Dwellings occupied by usual residents:
2015 Results - 2015 Prediction
Reference - Pundits’ Guide (2013 Rep. Order)
|John Weston **
2011 Results (redistributed)
Component Riding(s) (2003 Representation Order)
West Vancouver-Sunshine Coast-Sea to Sky Country
(94.79% of voters in current riding)
Reference - Pundits’ Guide
(5.21% of voters in current riding)
Reference - Pundits’ Guide
|This riding went liberal in 2015 but Pamela Goldsmith Jones decided to not run again which surprised many. In recent years its mostly been a conservative riding but has occasionally voted liberal . one also has to wonder how the greens will do here as there polling well in BC. That could have a significant impact on the final outcome.|
|Quick update from the ground: while the Liberals still have a notional advantage here, it feels to me like a tale of two campaigns: Gabrielle Loren is obviously organized, out there, I would say dominating the sign war and people I know in all parts of the riding have been contacted by her. The Liberal is a no-name and in the Sunshine Coast-Sea to Sky portion of the riding is going to take heavy competition from the Greens on his left flank. Keep in mind how high in income this riding is; that and great organization would seem to be the Conservatives' advantage here. |
I would say it's neck and neck.
|The leaning Liberal element here is best understood through a UK-style Lib vs Lab dynamic as translated into BC terms--that is, it's akin to those UK seats where the Lib Dems, rather than Labour, is the prime left-of-Tory force. Or conversely, in 1991's provincial Socred shakeout, this was a distinct cornerstone of BC-Liberal-over-Socred support. West Van, of course, is an absolute NDP black hole; while it's more of a Lib-Green axis that rules in Whistler. Generally speaking, things have swung away from the Cons in recent times as BCers have warmed to the Lib option after years of post-PET doldrums; so even if a whole lot of that Lib vote hives off to Green, it might not be enough to wipe them out even in PG-J's absence...|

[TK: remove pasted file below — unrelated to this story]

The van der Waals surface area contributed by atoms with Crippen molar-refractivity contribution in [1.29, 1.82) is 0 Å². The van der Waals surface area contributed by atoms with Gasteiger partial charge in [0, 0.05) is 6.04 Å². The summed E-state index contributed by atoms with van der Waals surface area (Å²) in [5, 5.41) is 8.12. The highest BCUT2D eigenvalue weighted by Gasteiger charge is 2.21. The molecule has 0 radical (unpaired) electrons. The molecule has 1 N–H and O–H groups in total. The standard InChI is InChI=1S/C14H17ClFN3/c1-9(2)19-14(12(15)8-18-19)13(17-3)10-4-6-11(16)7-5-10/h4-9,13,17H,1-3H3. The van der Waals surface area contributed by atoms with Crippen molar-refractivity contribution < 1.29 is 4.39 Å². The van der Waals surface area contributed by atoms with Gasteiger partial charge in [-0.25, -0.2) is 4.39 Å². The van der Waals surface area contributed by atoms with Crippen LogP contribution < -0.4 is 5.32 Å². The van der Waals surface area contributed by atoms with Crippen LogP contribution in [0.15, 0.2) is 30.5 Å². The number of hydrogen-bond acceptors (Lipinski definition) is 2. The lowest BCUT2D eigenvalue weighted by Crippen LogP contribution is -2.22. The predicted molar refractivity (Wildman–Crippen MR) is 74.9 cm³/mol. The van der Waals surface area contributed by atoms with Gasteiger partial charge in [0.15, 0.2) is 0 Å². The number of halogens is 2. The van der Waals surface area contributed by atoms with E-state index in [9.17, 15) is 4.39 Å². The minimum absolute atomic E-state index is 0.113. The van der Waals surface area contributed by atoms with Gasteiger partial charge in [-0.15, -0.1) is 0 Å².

|Pam Goldsmith-Jones was definitely the Liberals' greatest asset here. Now she's retiring, and the Liberals scrambling to find a candidate when the Conservatives, from what I can tell, are already fighting pretty hard, this is in play now. Add to that the shift in resources here away from North Vancouver, and it becomes a lot better for the Conservatives. That being said, I stand with what I said earlier that the Liberals have an edge here - since 2004, this has always been more friendly to them than the rest of the province even when Conservatives have been elected, but nevertheless the Liberals are doing worse than we all expected in BC (and not just the North/Interior/Bible Belt parts,) so this could quite viably go blue on a good night for Conservatives.|
|Breaking news: incumbent Pamela Goldsmith-Jones will not be running for re-election. Given the effect this will have on the local dynamics, on top of plummeting Liberal numbers in BC as well as the rising Green split which is a not inconsiderable factor in this riding, I'd say the Liberals are looking at a much tougher race than I would have originally thought.|